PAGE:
In This Story

Leave a Reply

Notify of
newest most voted
Inline Feedbacks
View all comments
Anthony Randall
7 years ago

Interesting read, love what Kredich is doing over there at Knoxville.

7 years ago

Phelps has been doing this for years:


I noticed this a while ago but never really thought anything of it. Perhaps this is the start of something new.

Top Arm?
Reply to  jake
7 years ago

I’m not sure if that is what the author means by “top arm”. Maybe I’m reading this wrong but I think it refers to when you do a turn and push off the wall, then your body is on it’s side and as you breakout you use the arm that is closer to the surface of the water rather than the arm pointed downward. Can someone let me know if I’m reading this right? I feel like if the article only meant “arm on top in streamline” then this concept wouldn’t be a big deal.

Reply to  Top Arm?
7 years ago

Top Arm – this is correct. The arm closer to the surface.

Reply to  Braden Keith
7 years ago

Thank you for the clarification. I see whats going on now.

Out of the Box
7 years ago

I love the innovative thinking, but have some questions. I’m unclear on the author’s use of “exponentially” faster. Is that a mannerism or do you have numbers to back that up? If so, please share.
I am on board with the idea of going faster by reducing drag instead of creating force, but it seems like you would sacrifice a whole lot of force generation (by pulling with all the muscles of the body in a bottom-arm breakout vs. just the arm muscles of a top-arm breakout). Is the amount of drag reduction that much higher than the amount of force being lost?
If drag is the issue, wouldn’t it make sense for them to do it on… Read more »

Reply to  Out of the Box
7 years ago

This article is about turns, not starts.
When you think about it, there isn’t really a bottom or top arm off a start. You don’t push off the block and enter off a “flat” body position.
And this isn’t about force. It’s about maintaining maximal speed off the wall. In their research they found that the top arm GREATLY maintains maximal speed.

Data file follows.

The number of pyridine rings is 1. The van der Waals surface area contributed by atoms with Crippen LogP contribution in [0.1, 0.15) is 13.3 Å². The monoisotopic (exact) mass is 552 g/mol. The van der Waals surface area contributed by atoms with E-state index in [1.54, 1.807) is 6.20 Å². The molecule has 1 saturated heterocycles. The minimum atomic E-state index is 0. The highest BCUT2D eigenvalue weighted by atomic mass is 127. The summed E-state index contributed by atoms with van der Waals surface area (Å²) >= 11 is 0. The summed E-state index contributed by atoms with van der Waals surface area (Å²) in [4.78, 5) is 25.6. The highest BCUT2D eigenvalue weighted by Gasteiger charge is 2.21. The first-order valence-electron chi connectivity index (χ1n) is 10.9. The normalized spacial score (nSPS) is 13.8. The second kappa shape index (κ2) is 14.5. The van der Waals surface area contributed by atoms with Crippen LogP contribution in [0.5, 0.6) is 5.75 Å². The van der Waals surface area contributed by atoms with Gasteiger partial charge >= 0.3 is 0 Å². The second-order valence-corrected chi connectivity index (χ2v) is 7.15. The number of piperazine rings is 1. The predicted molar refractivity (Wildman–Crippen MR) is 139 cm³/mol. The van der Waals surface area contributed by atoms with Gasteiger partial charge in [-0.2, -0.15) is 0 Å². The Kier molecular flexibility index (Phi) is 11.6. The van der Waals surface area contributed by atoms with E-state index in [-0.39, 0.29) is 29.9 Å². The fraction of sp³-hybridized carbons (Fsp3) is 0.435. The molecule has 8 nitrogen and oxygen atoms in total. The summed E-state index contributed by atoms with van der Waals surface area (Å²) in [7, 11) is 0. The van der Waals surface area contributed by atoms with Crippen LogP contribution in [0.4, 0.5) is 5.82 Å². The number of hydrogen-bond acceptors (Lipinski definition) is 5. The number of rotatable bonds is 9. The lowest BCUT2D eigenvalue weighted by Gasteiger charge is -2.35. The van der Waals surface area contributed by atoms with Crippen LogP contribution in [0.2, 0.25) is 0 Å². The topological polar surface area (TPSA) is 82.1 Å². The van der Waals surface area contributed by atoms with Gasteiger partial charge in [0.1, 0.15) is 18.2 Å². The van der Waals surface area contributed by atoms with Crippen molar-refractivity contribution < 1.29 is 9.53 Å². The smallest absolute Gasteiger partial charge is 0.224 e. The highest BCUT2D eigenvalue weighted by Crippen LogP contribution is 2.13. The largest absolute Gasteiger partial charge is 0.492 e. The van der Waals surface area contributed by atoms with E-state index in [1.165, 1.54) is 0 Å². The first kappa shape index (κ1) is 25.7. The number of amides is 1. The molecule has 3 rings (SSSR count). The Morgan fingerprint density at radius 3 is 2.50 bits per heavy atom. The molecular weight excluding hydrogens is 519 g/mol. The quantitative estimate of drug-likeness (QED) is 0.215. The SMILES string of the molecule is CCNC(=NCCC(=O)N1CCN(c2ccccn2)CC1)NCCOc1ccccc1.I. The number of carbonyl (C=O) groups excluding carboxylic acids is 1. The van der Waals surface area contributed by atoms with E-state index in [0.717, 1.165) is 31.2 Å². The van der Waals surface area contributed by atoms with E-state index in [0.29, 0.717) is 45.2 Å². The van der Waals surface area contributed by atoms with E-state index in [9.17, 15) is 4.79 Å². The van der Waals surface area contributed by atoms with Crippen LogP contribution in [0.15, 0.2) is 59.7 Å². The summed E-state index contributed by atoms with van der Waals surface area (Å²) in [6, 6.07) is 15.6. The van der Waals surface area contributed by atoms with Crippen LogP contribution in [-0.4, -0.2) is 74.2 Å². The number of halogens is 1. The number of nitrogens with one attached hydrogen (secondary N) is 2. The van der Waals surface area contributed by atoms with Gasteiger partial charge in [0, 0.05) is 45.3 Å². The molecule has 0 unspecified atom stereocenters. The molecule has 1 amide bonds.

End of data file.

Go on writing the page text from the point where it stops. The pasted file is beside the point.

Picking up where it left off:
You go in 100, you want to come off as close to 100 as possible. The force of the pull doesn’t make up for the lost speed.

Out of the Box
Reply to  Amanda
7 years ago

OK, we’re talking about turns here…

Your article states that an engineer from Colorado Springs came and ran tests and analyzed the data. I applaud the UT staff for focussing on science and data in their efforts to go faster (as opposed to old coaching folklore). If data was used to determine that a top-arm breakout is faster than a bottom arm one (exponentially, greatly, vastly, immensely, or any other word that means “a lot”), then it should be easy to answer the question “How much faster is it?”

To be clear, it’s not that I don’t believe you/UT, it’s that I want to know an amount so I can begin working on it with my swimmers and know a… Read more »

Reply to  Out of the Box
7 years ago

It’s a mannerism, because even with data, “exponentially” wouldn’t apply here. That would mean if it saved 0.02 on the first turn, it’d be 0.04 on the second, then 0.08 on the third… in a 500 the last turn would save over an hour.

Also, it’s not very good evidence to say “if you think about it, it makes sense” or “they looked cleaner”.

People like hearing about new training techniques and how they work, but stories like this should feature first-hand knowledge from coaches like Kredich himself.

Reply to  swumswom
7 years ago

swumswom – the article did contain first-hand knowledge, specifically from Matt Kredich’s assistant, Tyler Fenwick, who was designated as the point of contact on the subject by the staff, as is referenced several times.

About Amanda Smith

Amanda Smith is a former swimmer at both Indiana and USC, where she earned a total of nine All-American honors at the NCAA Championships. Smith, a middle-distance specialist as a swimmer, was also 3-time USC School Record holder, a 2012 NCAA Woman of the Year nominee, and an Olympic Trials …

Read More »